Friendly fire abuse and teamkilling can be a real problem in Rainbow Six Siege, which why it’s a good thing that Ubisoft has been looking into a fix for the problem. The studio’s solution is a ‘Reverse Friendly Fire’ mechanic, which allows team-killed players to choose to either forgive their attacker – or let them suffer the consequences.
The consequences, in this case, would be a punishment for any damage done – intentionally or not – to their teammates or any hostages. This slap on the wrist will take the form of reflected damage, where any and all friendly damage attempted will be bounced back to the offending player. This includes attacks on hostages, or even using operator gadgets.
This overhaul of the teamkilling punishment system was revealed a month ago, but now it’s finally gone up on the Siege test server. The Siege team says it will collect data from both ranked and casual playlists on the server, and then tweak the reverse friendly fire before it goes live. Make no mistake though, it will make it to the main Siege game in some form.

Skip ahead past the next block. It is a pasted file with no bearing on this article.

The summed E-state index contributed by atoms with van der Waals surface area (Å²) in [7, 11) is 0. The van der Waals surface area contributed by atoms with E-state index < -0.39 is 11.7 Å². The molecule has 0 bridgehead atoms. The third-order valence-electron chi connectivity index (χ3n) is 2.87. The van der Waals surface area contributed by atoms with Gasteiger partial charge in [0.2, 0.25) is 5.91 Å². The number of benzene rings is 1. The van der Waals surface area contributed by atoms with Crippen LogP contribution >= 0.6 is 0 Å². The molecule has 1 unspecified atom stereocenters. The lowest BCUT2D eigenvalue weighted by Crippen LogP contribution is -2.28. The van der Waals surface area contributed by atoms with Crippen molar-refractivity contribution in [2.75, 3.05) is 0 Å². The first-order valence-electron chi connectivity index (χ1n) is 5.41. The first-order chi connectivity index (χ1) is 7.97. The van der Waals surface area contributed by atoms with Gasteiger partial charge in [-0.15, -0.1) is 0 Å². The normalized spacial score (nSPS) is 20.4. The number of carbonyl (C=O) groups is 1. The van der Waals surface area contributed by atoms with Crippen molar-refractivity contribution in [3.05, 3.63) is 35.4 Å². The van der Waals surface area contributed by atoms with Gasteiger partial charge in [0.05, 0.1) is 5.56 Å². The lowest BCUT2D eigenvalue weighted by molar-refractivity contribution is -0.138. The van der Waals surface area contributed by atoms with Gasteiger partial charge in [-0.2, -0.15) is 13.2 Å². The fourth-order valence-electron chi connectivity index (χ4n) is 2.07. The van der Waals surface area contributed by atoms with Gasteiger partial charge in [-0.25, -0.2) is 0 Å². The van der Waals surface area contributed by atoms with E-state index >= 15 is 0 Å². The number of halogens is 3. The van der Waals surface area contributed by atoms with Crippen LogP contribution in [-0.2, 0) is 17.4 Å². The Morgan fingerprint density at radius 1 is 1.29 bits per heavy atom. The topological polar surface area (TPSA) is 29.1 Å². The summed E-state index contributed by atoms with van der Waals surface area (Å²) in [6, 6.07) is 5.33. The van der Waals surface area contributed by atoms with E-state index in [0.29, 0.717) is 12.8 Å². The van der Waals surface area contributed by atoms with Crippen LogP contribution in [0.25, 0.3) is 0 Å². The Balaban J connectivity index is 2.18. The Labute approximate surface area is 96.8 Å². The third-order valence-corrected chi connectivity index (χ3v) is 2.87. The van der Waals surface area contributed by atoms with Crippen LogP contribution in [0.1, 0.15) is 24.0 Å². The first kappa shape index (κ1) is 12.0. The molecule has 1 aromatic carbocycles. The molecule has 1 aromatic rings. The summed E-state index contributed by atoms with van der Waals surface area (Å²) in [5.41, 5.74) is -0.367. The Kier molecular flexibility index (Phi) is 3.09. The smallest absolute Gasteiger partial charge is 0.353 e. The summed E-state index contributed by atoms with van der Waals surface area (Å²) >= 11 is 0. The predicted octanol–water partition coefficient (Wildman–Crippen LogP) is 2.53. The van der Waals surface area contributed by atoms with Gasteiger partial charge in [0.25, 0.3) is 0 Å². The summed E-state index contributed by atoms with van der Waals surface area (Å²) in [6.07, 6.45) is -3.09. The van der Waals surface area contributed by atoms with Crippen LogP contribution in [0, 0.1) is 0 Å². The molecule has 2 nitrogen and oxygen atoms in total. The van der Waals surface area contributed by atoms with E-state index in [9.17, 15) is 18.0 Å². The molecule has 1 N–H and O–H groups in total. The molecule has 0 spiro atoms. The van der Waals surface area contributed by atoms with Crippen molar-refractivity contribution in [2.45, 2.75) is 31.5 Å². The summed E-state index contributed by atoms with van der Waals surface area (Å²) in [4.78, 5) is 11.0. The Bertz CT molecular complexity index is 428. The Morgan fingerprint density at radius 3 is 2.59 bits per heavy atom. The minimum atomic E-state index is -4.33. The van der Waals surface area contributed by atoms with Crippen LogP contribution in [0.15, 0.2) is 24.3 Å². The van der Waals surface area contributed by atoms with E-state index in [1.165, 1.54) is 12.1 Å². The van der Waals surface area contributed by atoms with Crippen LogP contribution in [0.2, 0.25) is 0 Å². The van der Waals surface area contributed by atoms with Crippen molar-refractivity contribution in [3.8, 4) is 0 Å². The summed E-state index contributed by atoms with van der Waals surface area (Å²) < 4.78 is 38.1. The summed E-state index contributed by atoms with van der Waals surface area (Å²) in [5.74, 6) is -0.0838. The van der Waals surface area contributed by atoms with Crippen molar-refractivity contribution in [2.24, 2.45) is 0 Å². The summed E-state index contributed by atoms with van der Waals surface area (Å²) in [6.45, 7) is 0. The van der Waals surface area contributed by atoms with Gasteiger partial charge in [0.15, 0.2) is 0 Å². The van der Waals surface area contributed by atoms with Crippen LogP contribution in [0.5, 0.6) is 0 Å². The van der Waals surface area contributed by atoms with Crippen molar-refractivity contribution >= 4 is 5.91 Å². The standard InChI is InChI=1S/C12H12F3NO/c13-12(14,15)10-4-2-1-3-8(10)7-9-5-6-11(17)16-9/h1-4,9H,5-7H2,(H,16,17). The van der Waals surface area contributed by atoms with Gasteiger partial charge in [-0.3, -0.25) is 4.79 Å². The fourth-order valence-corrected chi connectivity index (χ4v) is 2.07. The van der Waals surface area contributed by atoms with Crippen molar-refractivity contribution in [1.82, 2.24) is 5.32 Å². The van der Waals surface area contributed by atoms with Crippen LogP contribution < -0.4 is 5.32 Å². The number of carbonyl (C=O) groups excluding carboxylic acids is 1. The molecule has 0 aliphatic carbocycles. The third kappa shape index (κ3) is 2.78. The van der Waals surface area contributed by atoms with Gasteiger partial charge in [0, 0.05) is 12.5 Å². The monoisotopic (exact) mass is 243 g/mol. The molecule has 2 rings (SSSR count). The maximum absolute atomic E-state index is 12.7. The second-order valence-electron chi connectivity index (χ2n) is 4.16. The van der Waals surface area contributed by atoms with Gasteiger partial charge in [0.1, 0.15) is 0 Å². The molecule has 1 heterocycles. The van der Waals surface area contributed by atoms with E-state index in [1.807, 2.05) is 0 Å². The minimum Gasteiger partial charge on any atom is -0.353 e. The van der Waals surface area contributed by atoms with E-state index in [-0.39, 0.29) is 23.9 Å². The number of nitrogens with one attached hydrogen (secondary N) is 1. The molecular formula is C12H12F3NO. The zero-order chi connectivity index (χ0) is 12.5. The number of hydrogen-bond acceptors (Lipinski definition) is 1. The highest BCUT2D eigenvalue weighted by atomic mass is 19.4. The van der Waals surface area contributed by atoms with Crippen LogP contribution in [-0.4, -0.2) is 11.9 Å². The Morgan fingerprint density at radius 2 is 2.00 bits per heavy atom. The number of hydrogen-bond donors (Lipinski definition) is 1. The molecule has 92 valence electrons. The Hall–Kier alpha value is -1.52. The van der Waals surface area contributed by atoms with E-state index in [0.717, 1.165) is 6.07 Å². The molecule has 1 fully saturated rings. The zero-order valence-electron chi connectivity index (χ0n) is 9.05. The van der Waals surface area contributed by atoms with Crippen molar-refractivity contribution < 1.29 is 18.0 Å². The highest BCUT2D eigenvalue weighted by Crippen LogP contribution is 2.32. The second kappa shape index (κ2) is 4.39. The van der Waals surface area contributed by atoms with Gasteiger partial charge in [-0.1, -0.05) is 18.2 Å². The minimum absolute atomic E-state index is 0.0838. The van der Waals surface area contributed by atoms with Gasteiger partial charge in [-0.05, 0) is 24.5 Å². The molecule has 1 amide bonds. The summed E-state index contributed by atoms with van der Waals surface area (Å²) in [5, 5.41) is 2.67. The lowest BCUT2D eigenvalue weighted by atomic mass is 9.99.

Previously the only punishment for teamkilling was for the offending player to be kicked, but only after they’d murdered two of their teammates – and therefore ruining the match. Now, with this new system, during their kill cam a team kill victim can vote on whether their death was accidental or intentional.
If they say it was on purpose (or don’t vote), then the player that killed them will get Reverse Friendly Fire activated. They can still play normally, as long as they don’t attempt to attack other members of their team. Ubisoft says it track team kills, and it “may issue appropriate sanctions after multiple offenses”.
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The response to this system has generally been on the positive side, but players still have a lot of questions about how it will work in certain situations – such as, when a player takes a lot of health off his teammates on purpose but doesn’t actually kill them. Ubisoft community manager UbiNoty popped in to remind players, “we’re putting it on the test server first specifically to test and see what kinds of things come up.” Time will tell if anything does.
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